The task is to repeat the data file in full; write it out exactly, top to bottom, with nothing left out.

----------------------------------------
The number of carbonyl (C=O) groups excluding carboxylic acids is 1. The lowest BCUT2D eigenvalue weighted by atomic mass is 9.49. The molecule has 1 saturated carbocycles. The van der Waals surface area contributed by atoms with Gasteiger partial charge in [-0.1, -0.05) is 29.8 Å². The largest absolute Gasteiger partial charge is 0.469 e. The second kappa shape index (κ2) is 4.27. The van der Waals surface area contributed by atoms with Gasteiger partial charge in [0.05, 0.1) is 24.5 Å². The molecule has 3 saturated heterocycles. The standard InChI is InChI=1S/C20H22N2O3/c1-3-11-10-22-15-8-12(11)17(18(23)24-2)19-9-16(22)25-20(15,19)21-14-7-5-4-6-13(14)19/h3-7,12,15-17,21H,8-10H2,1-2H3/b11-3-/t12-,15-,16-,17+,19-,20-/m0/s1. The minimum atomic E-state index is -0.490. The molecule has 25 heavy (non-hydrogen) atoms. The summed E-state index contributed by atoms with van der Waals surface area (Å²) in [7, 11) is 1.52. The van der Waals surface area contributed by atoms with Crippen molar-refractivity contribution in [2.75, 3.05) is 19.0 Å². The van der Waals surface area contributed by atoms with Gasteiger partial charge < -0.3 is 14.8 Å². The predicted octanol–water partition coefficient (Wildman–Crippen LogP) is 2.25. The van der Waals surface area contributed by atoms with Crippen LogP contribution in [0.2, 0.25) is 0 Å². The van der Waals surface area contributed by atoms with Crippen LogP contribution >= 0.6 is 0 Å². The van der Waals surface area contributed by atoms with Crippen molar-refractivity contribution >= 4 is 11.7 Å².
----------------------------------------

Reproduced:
The number of carbonyl (C=O) groups excluding carboxylic acids is 1. The lowest BCUT2D eigenvalue weighted by atomic mass is 9.49. The molecule has 1 saturated carbocycles. The van der Waals surface area contributed by atoms with Gasteiger partial charge in [-0.1, -0.05) is 29.8 Å². The largest absolute Gasteiger partial charge is 0.469 e. The second kappa shape index (κ2) is 4.27. The van der Waals surface area contributed by atoms with Gasteiger partial charge in [0.05, 0.1) is 24.5 Å². The molecule has 3 saturated heterocycles. The standard InChI is InChI=1S/C20H22N2O3/c1-3-11-10-22-15-8-12(11)17(18(23)24-2)19-9-16(22)25-20(15,19)21-14-7-5-4-6-13(14)19/h3-7,12,15-17,21H,8-10H2,1-2H3/b11-3-/t12-,15-,16-,17+,19-,20-/m0/s1. The minimum atomic E-state index is -0.490. The molecule has 25 heavy (non-hydrogen) atoms. The summed E-state index contributed by atoms with van der Waals surface area (Å²) in [7, 11) is 1.52. The van der Waals surface area contributed by atoms with Crippen molar-refractivity contribution in [2.75, 3.05) is 19.0 Å². The van der Waals surface area contributed by atoms with Gasteiger partial charge < -0.3 is 14.8 Å². The predicted octanol–water partition coefficient (Wildman–Crippen LogP) is 2.25. The van der Waals surface area contributed by atoms with Crippen LogP contribution in [0.2, 0.25) is 0 Å². The van der Waals surface area contributed by atoms with Crippen LogP contribution >= 0.6 is 0 Å². The van der Waals surface area contributed by atoms with Crippen molar-refractivity contribution >= 4 is 11.7 Å².